Coming back after a successful run at SXSW Julia Weldon headlined the Musebox NYC showcase at Tammany Hall on Mar. 21. The Brooklyn born singer songwriter is no stranger to the limelight. In the past Weldon has worked as an actress, however it was during her days at Vassar College that she began to pursue her music more seriously. Currently Weldon pursues music full-time and brought her “rooftop pop and cornfield folk” to the masses in a first self titled EP, some of which she played at the Tammany Hall show. There Weldon particular style and talent shinned.
Weldon seamlessly integrated a band throughout her set. Switching from solo to accompanied is a new process for Weldon but she masked it well. “I just started playing with a band more and it’s actually start of an interesting switch for me because I play solo so often and I don’t know if you could tell but I’m just so comfortable playing solo,” Weldon said. “ It’s an interesting thing because the album I’m about to put out is a full bodied produced…it’s like the producer [Saul Simon MacWilliams] I’m working with did so many amazing thing with my songs. What I’m trying to do is bring that kind of instrumentation into the live shows.”
The band served to beef up Weldon’s vocals and served to create a more dynamic well-rounded sound. However it should be noted that the somber tones of Weldon’s solo songs had a power to them all their own. Such sounds could be heard on one of the Weldon’s newest songs “Meadow.” Weldon performed the song with a full band accompaniment and brought the almost haunting melody of the recorded track to the live show.
The newest album is a departure for the performer. Her first release was composed alone in a room in Brooklyn with the hopes she with be able to get her music out. The tentatively titled, Light is a Ghost, release looks to be a comprehensive twelve-track compilation of what Weldon describes to be her best songs. The tracks feature the many facets of Weldon’s skill from her song writing to her guitar playing with the occasional harmonica. Those same skills Weldon brings out in her live show.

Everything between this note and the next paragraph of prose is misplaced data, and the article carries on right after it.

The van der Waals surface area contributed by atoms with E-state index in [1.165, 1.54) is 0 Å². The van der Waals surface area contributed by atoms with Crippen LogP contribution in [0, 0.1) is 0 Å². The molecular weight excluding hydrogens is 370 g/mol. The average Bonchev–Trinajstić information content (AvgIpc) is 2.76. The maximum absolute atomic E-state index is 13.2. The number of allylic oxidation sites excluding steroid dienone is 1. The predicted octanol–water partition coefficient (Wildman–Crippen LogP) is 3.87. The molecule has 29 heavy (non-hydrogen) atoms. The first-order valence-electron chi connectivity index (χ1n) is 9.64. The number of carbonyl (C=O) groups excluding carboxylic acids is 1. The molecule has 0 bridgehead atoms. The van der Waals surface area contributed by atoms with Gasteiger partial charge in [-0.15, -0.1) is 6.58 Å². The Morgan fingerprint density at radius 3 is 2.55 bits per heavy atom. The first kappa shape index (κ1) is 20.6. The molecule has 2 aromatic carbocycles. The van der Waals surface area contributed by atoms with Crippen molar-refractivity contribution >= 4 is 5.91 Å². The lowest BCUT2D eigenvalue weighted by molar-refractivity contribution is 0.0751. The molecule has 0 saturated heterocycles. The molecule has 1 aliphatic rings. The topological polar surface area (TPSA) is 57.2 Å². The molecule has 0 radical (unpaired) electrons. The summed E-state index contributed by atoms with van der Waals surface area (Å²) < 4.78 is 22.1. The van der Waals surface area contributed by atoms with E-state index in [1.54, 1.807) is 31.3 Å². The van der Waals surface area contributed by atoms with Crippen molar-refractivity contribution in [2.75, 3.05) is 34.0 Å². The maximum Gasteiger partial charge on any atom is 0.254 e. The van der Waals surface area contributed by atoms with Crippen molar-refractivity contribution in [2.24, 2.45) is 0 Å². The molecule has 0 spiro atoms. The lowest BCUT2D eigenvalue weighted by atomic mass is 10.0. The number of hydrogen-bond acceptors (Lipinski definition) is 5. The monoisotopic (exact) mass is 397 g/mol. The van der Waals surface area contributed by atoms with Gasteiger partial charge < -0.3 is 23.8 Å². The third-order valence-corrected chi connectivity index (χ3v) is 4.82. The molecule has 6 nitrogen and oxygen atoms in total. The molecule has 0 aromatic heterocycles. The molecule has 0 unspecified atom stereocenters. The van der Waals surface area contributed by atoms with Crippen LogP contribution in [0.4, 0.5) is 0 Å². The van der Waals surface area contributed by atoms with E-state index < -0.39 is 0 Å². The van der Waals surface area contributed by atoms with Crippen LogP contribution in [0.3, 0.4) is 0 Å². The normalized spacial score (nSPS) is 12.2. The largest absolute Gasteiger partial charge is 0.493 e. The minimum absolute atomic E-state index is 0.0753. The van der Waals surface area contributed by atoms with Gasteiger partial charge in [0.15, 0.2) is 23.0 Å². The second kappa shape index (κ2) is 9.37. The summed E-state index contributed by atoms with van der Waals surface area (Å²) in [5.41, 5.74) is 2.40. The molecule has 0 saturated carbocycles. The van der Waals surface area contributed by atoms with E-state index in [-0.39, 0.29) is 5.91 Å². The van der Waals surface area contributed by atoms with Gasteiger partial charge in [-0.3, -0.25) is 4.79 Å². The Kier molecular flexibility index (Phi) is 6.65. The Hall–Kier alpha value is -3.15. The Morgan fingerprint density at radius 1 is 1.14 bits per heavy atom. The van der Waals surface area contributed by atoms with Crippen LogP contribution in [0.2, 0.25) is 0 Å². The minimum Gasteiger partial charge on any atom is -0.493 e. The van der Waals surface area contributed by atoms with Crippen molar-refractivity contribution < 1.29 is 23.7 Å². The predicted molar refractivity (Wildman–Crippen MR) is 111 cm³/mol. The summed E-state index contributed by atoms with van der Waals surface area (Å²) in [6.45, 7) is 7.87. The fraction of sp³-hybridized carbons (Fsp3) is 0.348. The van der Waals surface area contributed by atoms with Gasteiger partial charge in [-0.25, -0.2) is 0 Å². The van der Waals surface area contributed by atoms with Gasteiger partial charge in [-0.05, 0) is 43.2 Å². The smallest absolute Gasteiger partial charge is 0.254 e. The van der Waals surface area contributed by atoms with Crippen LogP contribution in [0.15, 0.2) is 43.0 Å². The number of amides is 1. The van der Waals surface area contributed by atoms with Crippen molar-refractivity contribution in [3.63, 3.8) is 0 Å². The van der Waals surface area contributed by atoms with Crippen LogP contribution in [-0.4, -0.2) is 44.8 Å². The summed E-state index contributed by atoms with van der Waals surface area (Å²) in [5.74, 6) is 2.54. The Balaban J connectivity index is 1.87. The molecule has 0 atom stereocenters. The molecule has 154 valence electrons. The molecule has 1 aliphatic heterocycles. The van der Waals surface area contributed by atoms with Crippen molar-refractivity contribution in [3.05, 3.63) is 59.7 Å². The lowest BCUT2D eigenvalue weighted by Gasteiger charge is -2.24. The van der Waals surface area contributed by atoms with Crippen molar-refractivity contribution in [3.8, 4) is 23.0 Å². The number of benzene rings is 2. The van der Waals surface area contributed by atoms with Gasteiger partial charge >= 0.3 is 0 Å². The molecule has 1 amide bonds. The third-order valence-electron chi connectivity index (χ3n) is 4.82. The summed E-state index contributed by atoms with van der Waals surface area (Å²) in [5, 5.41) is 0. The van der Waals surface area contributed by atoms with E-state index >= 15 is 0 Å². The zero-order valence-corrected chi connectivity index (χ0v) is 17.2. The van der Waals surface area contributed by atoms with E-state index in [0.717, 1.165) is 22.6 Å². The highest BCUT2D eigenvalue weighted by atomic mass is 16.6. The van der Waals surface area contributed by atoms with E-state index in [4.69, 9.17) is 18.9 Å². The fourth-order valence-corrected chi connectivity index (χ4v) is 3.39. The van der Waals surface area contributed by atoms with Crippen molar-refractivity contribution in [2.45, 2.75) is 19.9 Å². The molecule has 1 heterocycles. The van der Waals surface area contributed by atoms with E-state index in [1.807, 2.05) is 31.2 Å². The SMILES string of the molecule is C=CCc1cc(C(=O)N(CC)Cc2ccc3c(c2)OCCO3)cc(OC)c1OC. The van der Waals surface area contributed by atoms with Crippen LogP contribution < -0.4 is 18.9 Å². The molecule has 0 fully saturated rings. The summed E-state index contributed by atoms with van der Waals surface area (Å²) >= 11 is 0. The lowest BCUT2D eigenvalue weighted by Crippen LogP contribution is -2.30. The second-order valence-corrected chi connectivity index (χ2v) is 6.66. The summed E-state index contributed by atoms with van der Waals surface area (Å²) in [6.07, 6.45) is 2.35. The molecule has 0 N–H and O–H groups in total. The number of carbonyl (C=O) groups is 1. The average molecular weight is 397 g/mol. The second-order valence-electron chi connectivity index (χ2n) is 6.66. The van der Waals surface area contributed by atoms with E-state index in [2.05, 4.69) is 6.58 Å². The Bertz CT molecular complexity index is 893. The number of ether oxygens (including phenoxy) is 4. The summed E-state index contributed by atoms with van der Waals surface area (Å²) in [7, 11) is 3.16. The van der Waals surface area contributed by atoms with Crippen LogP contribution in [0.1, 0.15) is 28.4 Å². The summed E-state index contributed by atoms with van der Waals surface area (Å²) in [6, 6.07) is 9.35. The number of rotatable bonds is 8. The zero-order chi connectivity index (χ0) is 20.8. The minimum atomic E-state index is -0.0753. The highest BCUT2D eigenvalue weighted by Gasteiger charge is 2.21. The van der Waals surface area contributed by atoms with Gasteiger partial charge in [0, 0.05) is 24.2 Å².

Throughout the duration of her performance Weldon remained smiling and singing. She used the show as a chance to test new material and through that created a dialogue with the audience. She told the stories of her songs and her life all the while strumming away of her six string and in one case a ukulele. The inclusion of new instruments is how Weldon signifies her evolution as an artist. “I think that it’s important to always be evolving as an artist with your music, so the ukulele and the harmonica, I’m writing a lot more songs with them now. The ukulele is brand new but I think it’s an important part of my set now, people tend to respond to it.”
Weldon is currently on a tour of the West coast but is sure to return to the city that gives her such inspiration soon. After all, Weldon draws a great deal of inspiration from the city itself and believes her Brooklyn roots a major part of herself. The influence of the city can be heard on almost every track. The slow comedown of “Icarus” is reminiscent of a night that fades into day with a steady brilliant sunrise. “All I gave her” has such lonely lyrics it seems to represent the solitude of the city.
The allusions are countless but well executed. Light is a Ghost is sure to draw the attention of fans and critics alike. The best place to listen to it however is live where Weldon’s passions and talent are that much more apparent.
All photos by Olivia Beteta